This suggests the potential for long-term accumulation of these hydrocarbons in the body. The study found no link between nutritional habits and hydrocarbon levels in the body but did find a strong potential link between cosmetic and beauty product use and contamination, suggesting that beauty products may be a major source of hydrocarbon exposure.

As moms, this study is especially interesting, since it shows the potential for passing on these contaminants to our children during breastfeeding. We also know that we can’t metabolize these substances, so they can build up in the body and are difficult to remove.

Collagen Breakdown

Because of the barrier that mineral oil/petroleum jelly creates on the skin, there is also some concern about its potential to cause collagen breakdown (which is the opposite of what most women want!).

Essentially, the concern is that when petroleum jelly coats the skin it blocks the skin’s natural ability to breathe and absorb nutrients. This can slow the cell renewal process and cause the skin to pull the necessary moisture and nutrients from within, leading to collagen breakdown over time (aka wrinkles!).

Estrogen Dominance

A growing problem in today’s world, estrogen dominance is when the body has high levels of estrogen and proportionately low levels of progesterone to balance it. It is linked to infertility, menstrual problems, accelerated aging, allergies and autoimmune problems as well as nutrient deficiencies, sleep problems and even some types of cancers.

Many products (including petroleum jelly) contain chemicals called xenoestrogens which may increase estrogen problems in the body. Studies have shown that these chemicals may act on hormone receptors in the body and lead to estrogen dominance.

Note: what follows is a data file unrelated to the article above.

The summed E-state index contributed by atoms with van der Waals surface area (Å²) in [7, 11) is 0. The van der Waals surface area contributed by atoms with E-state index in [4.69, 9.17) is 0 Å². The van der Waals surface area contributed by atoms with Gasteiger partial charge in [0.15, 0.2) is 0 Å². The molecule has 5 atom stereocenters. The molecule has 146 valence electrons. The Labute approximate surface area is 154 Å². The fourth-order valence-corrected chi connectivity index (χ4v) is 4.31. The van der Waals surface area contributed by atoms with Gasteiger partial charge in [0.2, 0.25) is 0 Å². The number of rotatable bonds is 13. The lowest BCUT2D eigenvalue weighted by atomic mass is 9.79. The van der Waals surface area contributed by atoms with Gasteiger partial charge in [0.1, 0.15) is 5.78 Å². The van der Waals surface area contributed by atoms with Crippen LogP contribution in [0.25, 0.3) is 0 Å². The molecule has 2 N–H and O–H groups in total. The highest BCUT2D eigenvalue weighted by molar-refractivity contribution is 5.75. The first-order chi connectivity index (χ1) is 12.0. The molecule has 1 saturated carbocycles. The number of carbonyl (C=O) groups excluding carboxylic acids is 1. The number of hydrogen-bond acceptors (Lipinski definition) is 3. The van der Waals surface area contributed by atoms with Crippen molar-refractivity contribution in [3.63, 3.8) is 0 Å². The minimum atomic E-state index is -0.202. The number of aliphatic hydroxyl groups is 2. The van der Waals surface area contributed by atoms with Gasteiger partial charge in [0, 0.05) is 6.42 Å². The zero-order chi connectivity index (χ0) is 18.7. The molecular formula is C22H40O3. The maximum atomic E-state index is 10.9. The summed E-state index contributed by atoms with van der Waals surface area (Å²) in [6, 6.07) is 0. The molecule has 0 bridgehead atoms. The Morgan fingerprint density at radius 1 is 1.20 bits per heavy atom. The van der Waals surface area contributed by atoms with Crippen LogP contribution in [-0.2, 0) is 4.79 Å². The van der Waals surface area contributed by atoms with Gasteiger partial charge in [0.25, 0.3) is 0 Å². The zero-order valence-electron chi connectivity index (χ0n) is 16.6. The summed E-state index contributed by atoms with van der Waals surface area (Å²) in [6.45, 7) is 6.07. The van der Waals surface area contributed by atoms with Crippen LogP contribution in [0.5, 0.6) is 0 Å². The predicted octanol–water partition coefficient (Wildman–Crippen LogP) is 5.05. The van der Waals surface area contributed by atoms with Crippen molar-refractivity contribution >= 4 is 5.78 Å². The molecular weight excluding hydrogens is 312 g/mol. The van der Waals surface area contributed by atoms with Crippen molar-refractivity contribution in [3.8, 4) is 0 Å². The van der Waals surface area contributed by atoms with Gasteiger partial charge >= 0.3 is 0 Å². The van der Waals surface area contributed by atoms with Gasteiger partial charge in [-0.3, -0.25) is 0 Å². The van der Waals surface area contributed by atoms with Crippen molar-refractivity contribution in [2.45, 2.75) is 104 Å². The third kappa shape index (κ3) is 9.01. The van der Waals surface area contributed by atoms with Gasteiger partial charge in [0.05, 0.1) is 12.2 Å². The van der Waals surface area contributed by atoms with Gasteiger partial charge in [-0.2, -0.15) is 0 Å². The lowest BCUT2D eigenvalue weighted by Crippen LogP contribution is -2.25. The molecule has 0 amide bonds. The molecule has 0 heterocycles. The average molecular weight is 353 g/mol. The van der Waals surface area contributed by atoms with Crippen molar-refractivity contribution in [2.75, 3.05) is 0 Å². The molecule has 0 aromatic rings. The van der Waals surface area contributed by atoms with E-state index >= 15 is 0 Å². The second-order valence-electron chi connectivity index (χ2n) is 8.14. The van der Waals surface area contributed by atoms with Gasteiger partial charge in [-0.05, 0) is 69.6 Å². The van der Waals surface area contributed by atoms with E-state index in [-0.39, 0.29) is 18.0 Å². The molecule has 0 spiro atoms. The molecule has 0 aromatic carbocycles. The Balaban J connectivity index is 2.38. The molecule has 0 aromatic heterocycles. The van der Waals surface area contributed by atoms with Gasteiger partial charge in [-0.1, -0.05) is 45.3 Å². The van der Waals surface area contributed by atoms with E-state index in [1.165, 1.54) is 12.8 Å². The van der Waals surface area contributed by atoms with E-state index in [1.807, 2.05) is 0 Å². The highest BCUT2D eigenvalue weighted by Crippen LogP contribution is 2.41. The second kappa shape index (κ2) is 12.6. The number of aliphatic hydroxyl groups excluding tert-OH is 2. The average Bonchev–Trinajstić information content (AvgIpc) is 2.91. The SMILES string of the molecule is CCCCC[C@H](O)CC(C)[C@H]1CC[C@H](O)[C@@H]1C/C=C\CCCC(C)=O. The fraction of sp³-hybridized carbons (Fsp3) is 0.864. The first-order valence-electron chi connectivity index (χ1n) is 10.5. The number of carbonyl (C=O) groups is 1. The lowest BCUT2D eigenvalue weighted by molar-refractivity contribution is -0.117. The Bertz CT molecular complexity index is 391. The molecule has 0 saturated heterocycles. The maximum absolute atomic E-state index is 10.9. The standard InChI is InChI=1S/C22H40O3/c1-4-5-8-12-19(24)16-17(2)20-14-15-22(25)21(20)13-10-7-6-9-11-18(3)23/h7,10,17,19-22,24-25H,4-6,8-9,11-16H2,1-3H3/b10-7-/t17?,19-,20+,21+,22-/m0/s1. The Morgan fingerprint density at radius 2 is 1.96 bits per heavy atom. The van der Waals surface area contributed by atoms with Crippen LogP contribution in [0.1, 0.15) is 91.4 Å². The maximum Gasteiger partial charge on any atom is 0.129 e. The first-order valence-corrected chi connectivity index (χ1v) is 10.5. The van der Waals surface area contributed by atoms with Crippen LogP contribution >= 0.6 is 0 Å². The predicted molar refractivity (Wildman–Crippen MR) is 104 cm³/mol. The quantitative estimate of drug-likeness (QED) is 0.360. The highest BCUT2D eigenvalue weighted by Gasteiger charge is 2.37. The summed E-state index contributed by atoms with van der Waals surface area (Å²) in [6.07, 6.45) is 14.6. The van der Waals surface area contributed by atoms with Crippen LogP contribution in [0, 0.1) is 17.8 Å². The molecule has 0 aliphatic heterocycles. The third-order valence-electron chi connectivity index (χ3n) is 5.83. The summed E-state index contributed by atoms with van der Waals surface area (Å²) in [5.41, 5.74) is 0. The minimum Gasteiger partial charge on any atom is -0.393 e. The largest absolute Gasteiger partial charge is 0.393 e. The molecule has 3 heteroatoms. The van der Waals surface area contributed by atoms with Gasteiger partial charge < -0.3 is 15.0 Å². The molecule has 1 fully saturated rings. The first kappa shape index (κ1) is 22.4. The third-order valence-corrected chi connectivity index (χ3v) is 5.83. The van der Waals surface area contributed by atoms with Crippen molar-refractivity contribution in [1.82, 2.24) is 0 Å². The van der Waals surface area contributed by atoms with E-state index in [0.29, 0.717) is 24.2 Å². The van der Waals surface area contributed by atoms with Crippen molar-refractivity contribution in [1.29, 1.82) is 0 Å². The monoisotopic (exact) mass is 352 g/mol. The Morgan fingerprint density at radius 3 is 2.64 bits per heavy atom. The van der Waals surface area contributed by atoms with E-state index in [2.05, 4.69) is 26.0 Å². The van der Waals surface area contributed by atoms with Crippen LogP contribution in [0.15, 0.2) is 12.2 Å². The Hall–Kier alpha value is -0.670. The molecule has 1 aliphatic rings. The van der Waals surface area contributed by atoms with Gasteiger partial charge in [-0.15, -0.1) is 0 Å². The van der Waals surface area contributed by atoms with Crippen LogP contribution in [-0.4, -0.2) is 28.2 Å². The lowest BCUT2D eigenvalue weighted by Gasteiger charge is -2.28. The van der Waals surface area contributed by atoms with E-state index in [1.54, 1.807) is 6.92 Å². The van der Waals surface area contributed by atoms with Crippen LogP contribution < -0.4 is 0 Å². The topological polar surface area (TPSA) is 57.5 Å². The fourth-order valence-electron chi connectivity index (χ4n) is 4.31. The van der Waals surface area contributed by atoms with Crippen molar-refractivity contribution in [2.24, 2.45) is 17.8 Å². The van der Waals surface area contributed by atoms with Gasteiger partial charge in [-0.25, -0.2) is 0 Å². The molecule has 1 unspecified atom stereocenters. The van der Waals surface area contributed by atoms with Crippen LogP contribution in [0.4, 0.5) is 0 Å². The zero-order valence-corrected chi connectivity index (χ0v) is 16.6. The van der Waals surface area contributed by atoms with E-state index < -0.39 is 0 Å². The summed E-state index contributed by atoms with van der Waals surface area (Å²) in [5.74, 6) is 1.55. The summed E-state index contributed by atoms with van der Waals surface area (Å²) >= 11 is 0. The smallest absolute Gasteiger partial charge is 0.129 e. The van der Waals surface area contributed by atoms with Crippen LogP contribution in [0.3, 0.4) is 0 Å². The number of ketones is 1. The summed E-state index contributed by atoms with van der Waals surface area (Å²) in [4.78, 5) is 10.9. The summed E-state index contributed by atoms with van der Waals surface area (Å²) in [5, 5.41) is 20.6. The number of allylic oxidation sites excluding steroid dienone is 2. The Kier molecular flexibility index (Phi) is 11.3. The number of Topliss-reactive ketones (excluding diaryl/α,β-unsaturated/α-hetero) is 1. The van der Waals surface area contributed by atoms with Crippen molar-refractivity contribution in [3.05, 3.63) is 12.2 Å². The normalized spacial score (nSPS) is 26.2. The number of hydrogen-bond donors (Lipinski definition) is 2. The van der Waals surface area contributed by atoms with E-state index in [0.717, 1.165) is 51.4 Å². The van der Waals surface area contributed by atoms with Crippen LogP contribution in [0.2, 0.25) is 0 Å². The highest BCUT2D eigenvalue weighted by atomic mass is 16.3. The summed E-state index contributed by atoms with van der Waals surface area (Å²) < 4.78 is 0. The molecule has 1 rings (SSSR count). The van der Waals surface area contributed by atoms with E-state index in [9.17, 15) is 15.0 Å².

More Serious Problems

There is the potential that petroleum based products contain other harmful chemicals like 1,4 dioxane, a known carcinogen found in almost a quarter of all beauty products tested. There is also potential that it may contribute to other types of cancer because of its estrogenic properties mentioned earlier.

Additionally, as drug commercials like to warn us “other more serious complications may occur.” While more serious problems are rare, they can happen and the statistics don’t matter if you are the 1% that ends up with the problem (though to put it in perspective, it is probably about the chance that you actually have liver cancer due to the skin rash you searched for on WebMD).

One of these serious problems is called lipid pneumonia. Though rare, this occurs when small amounts of the petroleum jelly are inhaled and build up in the lungs (as mentioned earlier, the body can’t metabolize or break down petroleum jelly). This creates a potentially serious inflammation in the lungs.

Alternatives To Petroleum Products for the Skin

Thankfully, there are many great alternatives to petroleum jelly and mineral oil that help increase moisture on the skin and provide nourishment as well. The best part? Most of them can be used alone and you don’t even have to make anything!

If you are looking for a simple alternative to petroleum jelly or Vaseline®, try: